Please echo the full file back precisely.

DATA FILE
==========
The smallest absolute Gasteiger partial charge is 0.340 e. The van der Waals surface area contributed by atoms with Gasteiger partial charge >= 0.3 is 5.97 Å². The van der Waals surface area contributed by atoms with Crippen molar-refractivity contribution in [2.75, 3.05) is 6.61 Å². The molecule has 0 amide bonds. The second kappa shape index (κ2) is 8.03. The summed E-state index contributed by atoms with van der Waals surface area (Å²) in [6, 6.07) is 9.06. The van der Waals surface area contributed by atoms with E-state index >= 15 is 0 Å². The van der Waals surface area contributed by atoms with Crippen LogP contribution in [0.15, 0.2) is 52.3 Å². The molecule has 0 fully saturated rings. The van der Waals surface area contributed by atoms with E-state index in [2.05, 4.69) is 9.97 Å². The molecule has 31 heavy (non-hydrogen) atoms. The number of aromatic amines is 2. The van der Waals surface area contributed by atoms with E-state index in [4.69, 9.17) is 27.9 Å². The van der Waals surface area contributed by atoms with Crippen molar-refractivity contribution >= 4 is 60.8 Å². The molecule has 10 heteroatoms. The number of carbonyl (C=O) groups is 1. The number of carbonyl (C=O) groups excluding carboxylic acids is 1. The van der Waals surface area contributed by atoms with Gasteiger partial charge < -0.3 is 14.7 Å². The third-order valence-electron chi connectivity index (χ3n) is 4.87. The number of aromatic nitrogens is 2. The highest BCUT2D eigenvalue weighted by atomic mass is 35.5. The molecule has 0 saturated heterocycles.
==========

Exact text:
The smallest absolute Gasteiger partial charge is 0.340 e. The van der Waals surface area contributed by atoms with Gasteiger partial charge >= 0.3 is 5.97 Å². The van der Waals surface area contributed by atoms with Crippen molar-refractivity contribution in [2.75, 3.05) is 6.61 Å². The molecule has 0 amide bonds. The second kappa shape index (κ2) is 8.03. The summed E-state index contributed by atoms with van der Waals surface area (Å²) in [6, 6.07) is 9.06. The van der Waals surface area contributed by atoms with E-state index >= 15 is 0 Å². The van der Waals surface area contributed by atoms with Crippen LogP contribution in [0.15, 0.2) is 52.3 Å². The molecule has 0 fully saturated rings. The van der Waals surface area contributed by atoms with E-state index in [2.05, 4.69) is 9.97 Å². The molecule has 31 heavy (non-hydrogen) atoms. The number of aromatic amines is 2. The van der Waals surface area contributed by atoms with E-state index in [4.69, 9.17) is 27.9 Å². The van der Waals surface area contributed by atoms with Crippen molar-refractivity contribution >= 4 is 60.8 Å². The molecule has 10 heteroatoms. The number of carbonyl (C=O) groups is 1. The number of carbonyl (C=O) groups excluding carboxylic acids is 1. The van der Waals surface area contributed by atoms with Gasteiger partial charge < -0.3 is 14.7 Å². The third-order valence-electron chi connectivity index (χ3n) is 4.87. The number of aromatic nitrogens is 2. The highest BCUT2D eigenvalue weighted by atomic mass is 35.5. The molecule has 0 saturated heterocycles.